Kevin Le Gendre looks at the wider cultural and political significance of Benny Goodman’s momentous 1938 concert.
In Jazz lore 1959 looms large. This was the year when Miles Davis, Charles Mingus and John Coltrane, among others, made what are by common consent game-changer recordings. Understandably the stature of Kind Of Blue et al makes that period, on the cusp of the ‘60s, a key turning point in creative music. Yet the preceding decades of innovative thinking should not be sidestepped. In the studio and on stage artists took risks and broke barriers from a cultural and political as well as musical point of view.
The concert came to be seen as a symbol, if not ideal, of a society in harmony
In Jazz lore 1938 is also a milestone. In January of that year Benny Goodman performed a concert at the Carnegie Hall in New York that made waves in many different ways. The programming of a genre of music that was still in its infancy and whose legitimacy had been the subject of intense debate, in a venue as prestigious as the above, was perceived as a breakthrough of sorts, another step along the road to respectability. Furthermore, the music called Jazz had been pioneered by African-Americans, who were still referred to as Negroes in a segregated society. There was a perceptible divide between black and white musicians. Integration was relatively scarce. Goodman, a white clarinetist, who had become one of the key entertainers of the age, presented a racially mixed ensemble on the night in question that featured black players such as the pianist Teddy Hill and vibraphonist Lionel Hampton. The concert came to be seen as a symbol, if not ideal, of a society in harmony, a united front beyond the trenches of endemic discrimination and second-class citizenship.
As part of The Art of Change, the Jazz At Lincoln Center Orchestra (JLCO) and special guests revisit and celebrate that pivotal moment in American musical history with the kind of verve that has charmed audiences the world over since its inception in 1988. Led by the formidable trumpeter and composer Wynton Marsalis, the 15-piece ensemble has come to vividly embody the principles that were instrumental to Goodman’s Carnegie Hall concert, which imbues Jazz with a dignity that stands on a par with European Classical music. Diversity is also in JLCO’s identity. This is a multi-generation and multi-cultural band that has comprised members drawn from America, Latin America and Britain.
Equally important though is JLCO’s supreme command of ‘swing’, the rousing, energizing, danceable strain of Jazz that placed it at the forefront of mainstream culture in the ‘20s and ‘30s, and was synonymous with groups led by Goodman as well as his peers, Count Basie and Duke Ellington. By way of the flawless precision and dynamism of its rhythm section, the seamless interlocking of its brass and reeds, and the finely judged light and shade of the arrangements in which these elements are deployed, JLCO upholds the legacy of the aforementioned like few other large ensembles working today. Perhaps most importantly it has deftly trodden a fine line between populism and high art, retaining a communicative warmth and artistic ambition that flows from Marsalis’s deep understanding of Jazz pioneers such as Jellyroll Morton, Louis Armstrong, Basie and Ellington.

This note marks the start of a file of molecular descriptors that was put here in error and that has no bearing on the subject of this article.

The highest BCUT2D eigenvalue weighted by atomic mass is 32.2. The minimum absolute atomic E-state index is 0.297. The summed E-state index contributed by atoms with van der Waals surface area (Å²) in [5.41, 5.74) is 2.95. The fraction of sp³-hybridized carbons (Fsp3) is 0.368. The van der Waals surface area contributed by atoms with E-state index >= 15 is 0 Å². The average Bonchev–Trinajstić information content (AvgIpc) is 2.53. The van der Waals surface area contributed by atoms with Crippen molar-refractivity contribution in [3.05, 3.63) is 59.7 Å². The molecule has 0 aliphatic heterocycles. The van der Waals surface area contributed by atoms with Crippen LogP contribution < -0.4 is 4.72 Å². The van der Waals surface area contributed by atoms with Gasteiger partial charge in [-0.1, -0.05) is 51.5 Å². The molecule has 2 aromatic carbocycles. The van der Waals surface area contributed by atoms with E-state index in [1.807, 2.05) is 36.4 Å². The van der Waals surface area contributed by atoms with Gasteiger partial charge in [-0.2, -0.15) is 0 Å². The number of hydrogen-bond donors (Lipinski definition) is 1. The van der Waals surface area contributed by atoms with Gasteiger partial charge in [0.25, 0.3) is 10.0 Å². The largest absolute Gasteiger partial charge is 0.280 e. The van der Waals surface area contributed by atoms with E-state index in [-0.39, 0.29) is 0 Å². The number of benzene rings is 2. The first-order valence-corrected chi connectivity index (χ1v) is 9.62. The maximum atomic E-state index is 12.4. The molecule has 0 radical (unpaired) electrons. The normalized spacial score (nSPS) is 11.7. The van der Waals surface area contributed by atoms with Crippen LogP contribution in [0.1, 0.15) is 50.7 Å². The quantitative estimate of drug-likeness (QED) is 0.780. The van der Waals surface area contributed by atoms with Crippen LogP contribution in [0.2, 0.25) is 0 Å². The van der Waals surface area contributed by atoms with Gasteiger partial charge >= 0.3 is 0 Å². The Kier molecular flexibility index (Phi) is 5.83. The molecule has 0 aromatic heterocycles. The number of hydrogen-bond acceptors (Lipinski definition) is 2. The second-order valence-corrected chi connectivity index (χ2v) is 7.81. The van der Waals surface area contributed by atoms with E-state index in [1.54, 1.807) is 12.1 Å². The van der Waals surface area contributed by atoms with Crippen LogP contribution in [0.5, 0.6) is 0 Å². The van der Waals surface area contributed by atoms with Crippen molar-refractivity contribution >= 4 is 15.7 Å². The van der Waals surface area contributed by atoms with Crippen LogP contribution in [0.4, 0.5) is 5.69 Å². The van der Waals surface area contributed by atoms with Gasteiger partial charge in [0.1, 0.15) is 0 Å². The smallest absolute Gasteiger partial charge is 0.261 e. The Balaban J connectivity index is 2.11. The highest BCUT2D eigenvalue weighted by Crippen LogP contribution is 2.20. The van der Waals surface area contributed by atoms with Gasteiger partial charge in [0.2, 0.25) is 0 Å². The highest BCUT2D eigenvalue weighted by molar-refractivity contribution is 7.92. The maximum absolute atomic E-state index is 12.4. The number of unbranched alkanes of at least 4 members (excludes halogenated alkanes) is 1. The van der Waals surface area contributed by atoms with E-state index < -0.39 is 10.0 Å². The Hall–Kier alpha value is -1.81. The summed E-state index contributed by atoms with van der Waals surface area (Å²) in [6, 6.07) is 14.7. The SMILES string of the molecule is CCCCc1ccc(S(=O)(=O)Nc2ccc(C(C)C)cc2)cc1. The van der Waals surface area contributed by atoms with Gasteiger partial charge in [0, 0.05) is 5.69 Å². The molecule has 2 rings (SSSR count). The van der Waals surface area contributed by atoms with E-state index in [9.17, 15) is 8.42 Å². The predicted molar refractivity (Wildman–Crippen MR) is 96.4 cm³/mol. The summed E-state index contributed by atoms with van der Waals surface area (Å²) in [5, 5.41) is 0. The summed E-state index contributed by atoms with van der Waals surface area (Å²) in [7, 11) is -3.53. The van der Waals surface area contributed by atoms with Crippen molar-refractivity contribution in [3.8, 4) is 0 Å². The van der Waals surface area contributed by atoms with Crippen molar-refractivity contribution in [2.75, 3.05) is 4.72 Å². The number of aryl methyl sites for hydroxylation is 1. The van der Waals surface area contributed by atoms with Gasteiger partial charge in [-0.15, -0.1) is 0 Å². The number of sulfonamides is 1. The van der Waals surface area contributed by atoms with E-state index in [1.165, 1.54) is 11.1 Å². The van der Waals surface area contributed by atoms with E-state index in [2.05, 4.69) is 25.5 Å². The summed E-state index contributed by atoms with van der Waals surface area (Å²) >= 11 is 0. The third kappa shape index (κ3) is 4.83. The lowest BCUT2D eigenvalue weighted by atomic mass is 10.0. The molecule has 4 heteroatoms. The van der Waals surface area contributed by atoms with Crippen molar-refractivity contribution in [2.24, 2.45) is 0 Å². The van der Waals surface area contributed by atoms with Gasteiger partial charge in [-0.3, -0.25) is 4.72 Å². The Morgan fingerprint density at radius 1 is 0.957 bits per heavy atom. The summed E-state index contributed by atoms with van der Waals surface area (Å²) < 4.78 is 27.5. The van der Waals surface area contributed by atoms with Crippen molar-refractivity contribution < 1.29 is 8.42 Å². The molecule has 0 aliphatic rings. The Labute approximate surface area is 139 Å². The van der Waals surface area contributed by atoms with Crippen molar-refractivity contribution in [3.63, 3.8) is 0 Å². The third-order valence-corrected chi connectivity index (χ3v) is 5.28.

The Carnegie Hall concert was notable for the spotlight that it placed on a repertoire of anthems by such as Basie [‘One O’ Clock Jump’], Fats Waller [‘Honeysuckle Rose’], George Gershwin [‘I Got Rhythm’] and Goodman and Chick Webb [‘Stompin’ At The Savoy’]. However, what was equally important was the license the musicians gave themselves to do something that is taken for granted these days at the bulk of jazz concerts – stretch out or use the themes for extended improvisations in which the virtuosity of the soloists comes into play. There was a jam session halfway through the concert that is said to have astounded members of the audience unaccustomed to such live wire, ex-tempo licks.
It would be naïve if not inaccurate to argue that the 1938 Carnegie Hall concert led to definitive and sweeping improvements in race relations in America. One only has to look at the police brutality meted out against African-Americans today as well as the favour President Trump has curried with the Far Right to know that the road to real equality in the land of the free and the home of the brave is still long. Moments, such as the Goodman concert and this celebration thereof, where music is able to unite across the racial divide, are perhaps more precious than ever, especially if it encourages a blues march as well as a sophisticated strut into the 21st century.
Part of The Art of Change.
Benny Goodman: King of Swing with Jazz at Lincoln Center Orchestra & Wynton Marsalis is performed on 27 February.